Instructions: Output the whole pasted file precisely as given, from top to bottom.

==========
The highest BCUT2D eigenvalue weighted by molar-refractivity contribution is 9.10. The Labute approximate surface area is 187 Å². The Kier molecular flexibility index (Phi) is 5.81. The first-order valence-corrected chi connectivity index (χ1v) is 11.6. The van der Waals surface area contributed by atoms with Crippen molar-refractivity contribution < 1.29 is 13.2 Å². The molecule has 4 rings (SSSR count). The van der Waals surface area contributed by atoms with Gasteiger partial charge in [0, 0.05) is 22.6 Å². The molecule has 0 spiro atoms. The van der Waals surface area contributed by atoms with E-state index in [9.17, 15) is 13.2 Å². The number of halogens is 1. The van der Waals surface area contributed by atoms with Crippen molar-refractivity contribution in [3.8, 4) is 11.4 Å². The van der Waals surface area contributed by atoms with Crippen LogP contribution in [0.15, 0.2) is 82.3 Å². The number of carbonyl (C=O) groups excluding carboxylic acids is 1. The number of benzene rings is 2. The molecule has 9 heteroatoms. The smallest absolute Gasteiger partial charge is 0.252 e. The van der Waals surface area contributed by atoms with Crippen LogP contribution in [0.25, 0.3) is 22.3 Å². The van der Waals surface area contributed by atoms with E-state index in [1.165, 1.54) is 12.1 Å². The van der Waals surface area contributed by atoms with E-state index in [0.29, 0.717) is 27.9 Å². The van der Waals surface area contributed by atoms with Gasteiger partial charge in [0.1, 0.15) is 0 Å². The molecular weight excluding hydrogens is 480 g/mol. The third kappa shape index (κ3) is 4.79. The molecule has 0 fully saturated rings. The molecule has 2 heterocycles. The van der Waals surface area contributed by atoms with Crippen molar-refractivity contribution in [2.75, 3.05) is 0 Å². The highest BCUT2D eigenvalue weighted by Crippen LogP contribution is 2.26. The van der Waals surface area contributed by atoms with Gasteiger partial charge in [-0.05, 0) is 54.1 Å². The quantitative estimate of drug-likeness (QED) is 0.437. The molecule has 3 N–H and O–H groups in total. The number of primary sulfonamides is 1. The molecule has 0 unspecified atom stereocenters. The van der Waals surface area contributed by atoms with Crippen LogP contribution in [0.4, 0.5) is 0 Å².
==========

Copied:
The highest BCUT2D eigenvalue weighted by molar-refractivity contribution is 9.10. The Labute approximate surface area is 187 Å². The Kier molecular flexibility index (Phi) is 5.81. The first-order valence-corrected chi connectivity index (χ1v) is 11.6. The van der Waals surface area contributed by atoms with Crippen molar-refractivity contribution < 1.29 is 13.2 Å². The molecule has 4 rings (SSSR count). The van der Waals surface area contributed by atoms with Gasteiger partial charge in [0, 0.05) is 22.6 Å². The molecule has 0 spiro atoms. The van der Waals surface area contributed by atoms with E-state index in [9.17, 15) is 13.2 Å². The number of halogens is 1. The van der Waals surface area contributed by atoms with Crippen molar-refractivity contribution in [3.8, 4) is 11.4 Å². The van der Waals surface area contributed by atoms with Crippen LogP contribution in [0.15, 0.2) is 82.3 Å². The number of carbonyl (C=O) groups excluding carboxylic acids is 1. The number of benzene rings is 2. The molecule has 9 heteroatoms. The smallest absolute Gasteiger partial charge is 0.252 e. The van der Waals surface area contributed by atoms with Crippen LogP contribution in [0.25, 0.3) is 22.3 Å². The van der Waals surface area contributed by atoms with E-state index in [1.165, 1.54) is 12.1 Å². The van der Waals surface area contributed by atoms with E-state index in [0.29, 0.717) is 27.9 Å². The van der Waals surface area contributed by atoms with Gasteiger partial charge in [0.1, 0.15) is 0 Å². The molecular weight excluding hydrogens is 480 g/mol. The third kappa shape index (κ3) is 4.79. The molecule has 0 fully saturated rings. The molecule has 2 heterocycles. The van der Waals surface area contributed by atoms with Crippen molar-refractivity contribution in [2.75, 3.05) is 0 Å². The highest BCUT2D eigenvalue weighted by Crippen LogP contribution is 2.26. The van der Waals surface area contributed by atoms with Gasteiger partial charge in [-0.05, 0) is 54.1 Å². The quantitative estimate of drug-likeness (QED) is 0.437. The molecule has 3 N–H and O–H groups in total. The number of primary sulfonamides is 1. The molecule has 0 unspecified atom stereocenters. The van der Waals surface area contributed by atoms with Crippen LogP contribution in [0.4, 0.5) is 0 Å².